High-earning members of the millennial generation are showing less interest in jewelry than previous generations, according to a new survey commissioned by Unity Marketing.
In a survey that asked which product categories affluent millenials (ages 24–34) get “much enjoyment” from, jewelry ranked last, with a rating of 63, below fashion and clothing, travel, and fine dining.
Affluent baby boomers (ages 55–70) showed far more interest in jewelry. That audience gave the category a score of 88, higher than fashion and clothing, which received a score of 78.
“The jewelry industry has a real problem relating to these consumers,” says Unity Marketing president Pam Danziger. “This is a whole new generation, and they are already disrupting the way we do retail. Many brands think that if they have a Facebook page or Twitter account they will be reaching millennials. You need to understand them more deeply.”
She even thinks that De Beers’ classic slogan, “A Diamond Is Forever,” may have less resonance for this generation.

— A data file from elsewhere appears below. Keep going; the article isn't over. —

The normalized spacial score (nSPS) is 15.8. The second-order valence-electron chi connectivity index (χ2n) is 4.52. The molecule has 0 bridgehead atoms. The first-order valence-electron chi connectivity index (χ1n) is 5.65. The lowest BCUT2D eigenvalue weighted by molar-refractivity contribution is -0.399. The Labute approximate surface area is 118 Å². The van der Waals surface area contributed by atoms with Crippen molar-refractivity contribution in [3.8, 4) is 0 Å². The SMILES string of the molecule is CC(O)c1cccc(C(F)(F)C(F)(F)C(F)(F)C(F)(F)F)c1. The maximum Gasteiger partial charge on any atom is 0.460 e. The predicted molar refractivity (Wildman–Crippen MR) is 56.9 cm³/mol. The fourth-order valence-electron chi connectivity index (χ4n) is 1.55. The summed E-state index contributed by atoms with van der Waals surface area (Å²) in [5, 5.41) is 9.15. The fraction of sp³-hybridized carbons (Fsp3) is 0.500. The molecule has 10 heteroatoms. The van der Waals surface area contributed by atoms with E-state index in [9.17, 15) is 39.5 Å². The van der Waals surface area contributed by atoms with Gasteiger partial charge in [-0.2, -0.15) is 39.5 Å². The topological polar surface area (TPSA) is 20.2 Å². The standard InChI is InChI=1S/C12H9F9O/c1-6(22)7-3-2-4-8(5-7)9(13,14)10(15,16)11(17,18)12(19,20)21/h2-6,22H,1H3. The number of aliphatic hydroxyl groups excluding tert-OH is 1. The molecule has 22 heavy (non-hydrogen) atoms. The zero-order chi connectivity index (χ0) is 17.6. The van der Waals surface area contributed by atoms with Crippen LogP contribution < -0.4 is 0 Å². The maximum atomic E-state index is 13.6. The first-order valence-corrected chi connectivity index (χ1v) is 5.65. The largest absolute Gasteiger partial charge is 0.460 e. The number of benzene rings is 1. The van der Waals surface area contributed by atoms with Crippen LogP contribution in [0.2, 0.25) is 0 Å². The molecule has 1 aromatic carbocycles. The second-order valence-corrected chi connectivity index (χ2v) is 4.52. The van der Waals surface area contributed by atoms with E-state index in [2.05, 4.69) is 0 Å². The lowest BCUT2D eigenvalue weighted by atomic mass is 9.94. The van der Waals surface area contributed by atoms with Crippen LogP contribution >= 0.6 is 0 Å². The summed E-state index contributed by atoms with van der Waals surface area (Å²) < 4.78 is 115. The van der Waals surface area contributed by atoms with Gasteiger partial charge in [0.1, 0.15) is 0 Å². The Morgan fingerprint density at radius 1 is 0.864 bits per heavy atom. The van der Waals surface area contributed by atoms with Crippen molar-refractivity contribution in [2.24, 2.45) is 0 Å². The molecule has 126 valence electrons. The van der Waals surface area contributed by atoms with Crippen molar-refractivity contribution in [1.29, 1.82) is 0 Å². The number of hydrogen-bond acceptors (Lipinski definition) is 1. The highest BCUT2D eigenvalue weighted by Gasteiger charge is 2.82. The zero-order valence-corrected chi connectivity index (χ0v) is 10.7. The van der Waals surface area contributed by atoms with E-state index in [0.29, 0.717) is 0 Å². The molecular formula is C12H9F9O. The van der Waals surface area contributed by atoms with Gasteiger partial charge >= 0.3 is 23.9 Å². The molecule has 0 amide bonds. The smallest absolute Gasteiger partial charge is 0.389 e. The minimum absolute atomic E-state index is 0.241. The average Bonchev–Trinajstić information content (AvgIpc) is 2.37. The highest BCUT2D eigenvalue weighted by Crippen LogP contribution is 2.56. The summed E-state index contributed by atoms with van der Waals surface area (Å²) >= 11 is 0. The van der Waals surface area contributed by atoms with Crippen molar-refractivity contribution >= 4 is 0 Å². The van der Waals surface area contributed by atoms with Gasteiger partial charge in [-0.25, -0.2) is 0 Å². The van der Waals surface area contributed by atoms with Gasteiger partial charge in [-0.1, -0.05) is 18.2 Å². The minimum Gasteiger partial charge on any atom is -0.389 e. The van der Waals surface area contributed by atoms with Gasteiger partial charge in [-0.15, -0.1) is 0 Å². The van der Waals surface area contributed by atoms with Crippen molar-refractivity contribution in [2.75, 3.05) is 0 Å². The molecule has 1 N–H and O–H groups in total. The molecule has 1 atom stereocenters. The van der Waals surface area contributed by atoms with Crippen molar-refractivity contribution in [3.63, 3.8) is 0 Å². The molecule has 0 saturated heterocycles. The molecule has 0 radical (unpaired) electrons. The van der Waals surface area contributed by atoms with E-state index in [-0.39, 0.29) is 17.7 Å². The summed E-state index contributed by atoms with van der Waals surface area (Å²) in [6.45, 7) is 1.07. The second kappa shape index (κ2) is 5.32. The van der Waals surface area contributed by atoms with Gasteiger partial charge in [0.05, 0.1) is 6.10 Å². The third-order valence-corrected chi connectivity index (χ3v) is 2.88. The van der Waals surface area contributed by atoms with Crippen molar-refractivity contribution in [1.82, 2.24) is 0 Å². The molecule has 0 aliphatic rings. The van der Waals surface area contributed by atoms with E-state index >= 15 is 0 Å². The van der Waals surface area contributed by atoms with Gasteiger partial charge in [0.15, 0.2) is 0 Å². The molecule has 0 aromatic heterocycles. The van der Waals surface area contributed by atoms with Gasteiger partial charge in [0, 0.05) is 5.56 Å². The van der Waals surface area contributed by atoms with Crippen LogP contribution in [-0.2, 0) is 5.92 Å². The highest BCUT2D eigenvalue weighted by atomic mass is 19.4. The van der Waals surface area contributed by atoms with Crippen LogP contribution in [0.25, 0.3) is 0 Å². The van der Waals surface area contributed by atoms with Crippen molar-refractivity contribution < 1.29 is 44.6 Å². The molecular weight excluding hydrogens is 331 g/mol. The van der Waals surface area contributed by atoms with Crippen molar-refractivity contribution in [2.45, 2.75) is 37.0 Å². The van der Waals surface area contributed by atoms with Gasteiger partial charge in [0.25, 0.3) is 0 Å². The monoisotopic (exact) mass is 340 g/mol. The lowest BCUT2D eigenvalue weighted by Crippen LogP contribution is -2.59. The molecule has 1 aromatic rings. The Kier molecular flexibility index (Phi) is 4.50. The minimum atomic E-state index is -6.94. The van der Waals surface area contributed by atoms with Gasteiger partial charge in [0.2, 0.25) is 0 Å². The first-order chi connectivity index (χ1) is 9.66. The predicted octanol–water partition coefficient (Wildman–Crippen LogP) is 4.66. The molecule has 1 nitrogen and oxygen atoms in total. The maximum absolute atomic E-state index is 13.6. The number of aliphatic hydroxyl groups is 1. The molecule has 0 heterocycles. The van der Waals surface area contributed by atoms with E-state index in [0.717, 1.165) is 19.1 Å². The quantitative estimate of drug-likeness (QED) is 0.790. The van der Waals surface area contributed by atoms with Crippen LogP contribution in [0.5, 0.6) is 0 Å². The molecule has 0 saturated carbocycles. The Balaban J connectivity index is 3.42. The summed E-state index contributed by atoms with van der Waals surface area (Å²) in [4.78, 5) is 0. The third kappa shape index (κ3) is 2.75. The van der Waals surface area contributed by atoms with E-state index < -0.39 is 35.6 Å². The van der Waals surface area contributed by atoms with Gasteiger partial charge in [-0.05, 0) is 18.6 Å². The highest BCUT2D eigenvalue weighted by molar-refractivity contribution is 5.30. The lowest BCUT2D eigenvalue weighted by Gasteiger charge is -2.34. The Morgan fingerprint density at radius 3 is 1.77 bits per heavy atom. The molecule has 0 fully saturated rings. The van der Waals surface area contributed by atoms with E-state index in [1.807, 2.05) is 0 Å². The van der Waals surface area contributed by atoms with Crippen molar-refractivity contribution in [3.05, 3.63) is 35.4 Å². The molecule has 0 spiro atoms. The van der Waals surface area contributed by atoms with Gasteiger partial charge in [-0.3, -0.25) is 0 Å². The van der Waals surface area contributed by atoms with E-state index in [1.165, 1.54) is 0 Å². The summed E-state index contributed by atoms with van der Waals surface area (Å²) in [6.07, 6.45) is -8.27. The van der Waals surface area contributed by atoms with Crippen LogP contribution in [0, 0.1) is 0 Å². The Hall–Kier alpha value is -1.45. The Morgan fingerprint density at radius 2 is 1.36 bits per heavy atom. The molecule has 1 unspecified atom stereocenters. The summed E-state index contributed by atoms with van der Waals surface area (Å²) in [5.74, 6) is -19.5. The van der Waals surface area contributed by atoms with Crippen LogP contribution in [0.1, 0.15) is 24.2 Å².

“Just because it worked for granddad and it worked for dads doesn’t mean it will work for the kids,” she says. “This generation is delaying and forgoing marriage. The whole idea that marriage is forever and love is forever, I don’t know this generation is buying that.”
She advises the industry learn more about these consumers and find ways to enhance their shopping experience.
“It seems to me going to a jewelry store is a painful experience,” she says. “It’s not something that you want to do, it’s something that you have to do. It requires homework. Look at how stores have made shopping for wedding dresses a fun thing. The industry should find connections with retailers who are doing well with this generation.”
As for companies that have resonance with younger consumers, she cited Hearts On Fire, because it stresses brilliance rather than the four C’s.